We ask the pilots for some memorable stories, from their over two decades of working in aviation in the jungle. They smile warmly, and then talk. They seem happy to share their stories. I seriously listen intently...with childlike intrigue, to these guys tell of their adventures in these little planes flying deep into the jungle.
They tell of short, non-maintained runways. Of not having nearly enough room to land with planes full of people and cargo. Of landing strips with huge pot holes and slippery muddy, impossible landing areas. Of dead batteries in the middle of the jungle and jimmy-ing it with 'Some Peruvian lady's clothes line. It was hung with some sort of electrical wire. And there were two dead radios that I found. I rigged it up and was able to jump the plane and make it home.' He smiles a million dollar smile and our team smiles back...and marvels.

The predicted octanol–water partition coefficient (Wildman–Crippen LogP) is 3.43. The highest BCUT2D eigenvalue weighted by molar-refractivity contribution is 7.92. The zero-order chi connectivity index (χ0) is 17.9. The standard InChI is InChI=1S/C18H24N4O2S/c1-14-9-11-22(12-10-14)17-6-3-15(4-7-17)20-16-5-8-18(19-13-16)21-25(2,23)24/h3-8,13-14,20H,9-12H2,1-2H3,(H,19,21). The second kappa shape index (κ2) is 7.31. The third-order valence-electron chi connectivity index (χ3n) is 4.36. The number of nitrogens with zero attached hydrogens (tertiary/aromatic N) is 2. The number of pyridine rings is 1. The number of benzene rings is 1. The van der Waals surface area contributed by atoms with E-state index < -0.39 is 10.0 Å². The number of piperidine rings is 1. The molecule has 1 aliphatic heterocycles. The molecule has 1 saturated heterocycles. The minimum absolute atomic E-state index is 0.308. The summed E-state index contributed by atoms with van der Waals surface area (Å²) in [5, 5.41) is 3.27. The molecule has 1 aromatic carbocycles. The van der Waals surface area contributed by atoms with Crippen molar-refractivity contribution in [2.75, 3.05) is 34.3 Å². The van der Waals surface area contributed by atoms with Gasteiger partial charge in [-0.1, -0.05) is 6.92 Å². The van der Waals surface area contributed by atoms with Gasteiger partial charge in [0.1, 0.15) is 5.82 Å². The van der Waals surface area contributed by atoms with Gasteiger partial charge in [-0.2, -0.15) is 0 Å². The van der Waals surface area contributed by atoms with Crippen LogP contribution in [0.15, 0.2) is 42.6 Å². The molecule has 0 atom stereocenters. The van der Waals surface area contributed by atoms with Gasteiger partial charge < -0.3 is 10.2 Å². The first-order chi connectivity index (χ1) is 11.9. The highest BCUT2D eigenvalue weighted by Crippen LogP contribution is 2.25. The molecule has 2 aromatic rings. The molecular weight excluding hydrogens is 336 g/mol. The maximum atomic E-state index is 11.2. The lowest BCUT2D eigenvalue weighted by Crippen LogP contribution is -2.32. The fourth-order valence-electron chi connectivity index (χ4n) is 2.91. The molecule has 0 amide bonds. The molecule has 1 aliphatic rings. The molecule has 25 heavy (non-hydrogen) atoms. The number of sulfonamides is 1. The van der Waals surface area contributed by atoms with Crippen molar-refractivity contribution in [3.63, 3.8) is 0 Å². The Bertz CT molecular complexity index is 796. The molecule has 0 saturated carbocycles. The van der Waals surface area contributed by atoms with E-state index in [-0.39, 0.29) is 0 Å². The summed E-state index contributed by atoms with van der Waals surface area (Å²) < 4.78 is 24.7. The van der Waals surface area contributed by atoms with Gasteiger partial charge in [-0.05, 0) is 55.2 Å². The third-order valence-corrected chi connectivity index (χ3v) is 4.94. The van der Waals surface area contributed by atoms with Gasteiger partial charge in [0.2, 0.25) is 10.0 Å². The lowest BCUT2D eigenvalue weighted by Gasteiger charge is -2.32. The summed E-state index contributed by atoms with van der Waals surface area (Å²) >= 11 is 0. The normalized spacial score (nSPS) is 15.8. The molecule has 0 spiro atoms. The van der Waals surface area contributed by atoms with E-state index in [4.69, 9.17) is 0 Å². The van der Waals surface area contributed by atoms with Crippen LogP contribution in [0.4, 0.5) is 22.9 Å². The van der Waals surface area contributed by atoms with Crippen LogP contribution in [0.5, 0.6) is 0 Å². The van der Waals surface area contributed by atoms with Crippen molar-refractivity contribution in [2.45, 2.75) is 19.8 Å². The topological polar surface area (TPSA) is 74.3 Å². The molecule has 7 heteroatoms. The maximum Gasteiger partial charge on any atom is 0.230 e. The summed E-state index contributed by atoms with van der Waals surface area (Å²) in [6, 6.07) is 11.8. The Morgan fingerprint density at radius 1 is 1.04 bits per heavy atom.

But through it all, these men always give glory to God. They delight in saying how He safely helped them through it all over and over and over. Of landing in dangerous areas with bullets flying. They speak with such love and adoration for their jobs and their wives. One tears up as he describes it as, 'The best place in the world to raise kids. There's no boundaries. They were raised playing in the jungle.' His words trail off....he is overtaken with emotion. We understand. We believe him.
I cry. No reason specifically... other than being just an arms distance away from someone who has devoted their entire life to God's work. They have given their lives with such joy and love that I am overtaken with their breath-takingly beautiful and downright humble servants hearts.